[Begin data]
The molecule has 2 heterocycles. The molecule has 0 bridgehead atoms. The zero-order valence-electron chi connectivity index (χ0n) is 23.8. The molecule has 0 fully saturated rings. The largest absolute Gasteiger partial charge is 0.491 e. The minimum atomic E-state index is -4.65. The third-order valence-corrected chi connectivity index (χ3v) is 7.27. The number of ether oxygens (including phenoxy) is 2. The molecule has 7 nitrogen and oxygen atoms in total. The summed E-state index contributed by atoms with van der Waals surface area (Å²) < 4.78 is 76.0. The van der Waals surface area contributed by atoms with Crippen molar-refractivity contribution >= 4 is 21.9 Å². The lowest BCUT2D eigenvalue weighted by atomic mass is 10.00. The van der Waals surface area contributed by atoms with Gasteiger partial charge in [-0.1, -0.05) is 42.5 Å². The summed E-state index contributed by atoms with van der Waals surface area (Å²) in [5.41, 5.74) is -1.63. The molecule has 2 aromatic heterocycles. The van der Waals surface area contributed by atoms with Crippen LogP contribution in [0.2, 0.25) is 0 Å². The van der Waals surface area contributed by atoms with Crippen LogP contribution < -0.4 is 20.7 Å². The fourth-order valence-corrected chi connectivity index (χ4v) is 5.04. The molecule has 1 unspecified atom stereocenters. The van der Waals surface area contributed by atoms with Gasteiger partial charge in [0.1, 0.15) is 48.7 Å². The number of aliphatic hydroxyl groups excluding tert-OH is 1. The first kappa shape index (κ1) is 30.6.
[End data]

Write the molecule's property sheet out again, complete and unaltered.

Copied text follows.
The molecule has 2 heterocycles. The molecule has 0 bridgehead atoms. The zero-order valence-electron chi connectivity index (χ0n) is 23.8. The molecule has 0 fully saturated rings. The largest absolute Gasteiger partial charge is 0.491 e. The minimum atomic E-state index is -4.65. The third-order valence-corrected chi connectivity index (χ3v) is 7.27. The number of ether oxygens (including phenoxy) is 2. The molecule has 7 nitrogen and oxygen atoms in total. The summed E-state index contributed by atoms with van der Waals surface area (Å²) < 4.78 is 76.0. The van der Waals surface area contributed by atoms with Crippen molar-refractivity contribution >= 4 is 21.9 Å². The lowest BCUT2D eigenvalue weighted by atomic mass is 10.00. The van der Waals surface area contributed by atoms with Gasteiger partial charge in [-0.1, -0.05) is 42.5 Å². The summed E-state index contributed by atoms with van der Waals surface area (Å²) in [5.41, 5.74) is -1.63. The molecule has 2 aromatic heterocycles. The van der Waals surface area contributed by atoms with Crippen LogP contribution in [0.2, 0.25) is 0 Å². The van der Waals surface area contributed by atoms with Crippen LogP contribution < -0.4 is 20.7 Å². The fourth-order valence-corrected chi connectivity index (χ4v) is 5.04. The molecule has 1 unspecified atom stereocenters. The van der Waals surface area contributed by atoms with Gasteiger partial charge in [0.1, 0.15) is 48.7 Å². The number of aliphatic hydroxyl groups excluding tert-OH is 1. The first kappa shape index (κ1) is 30.6.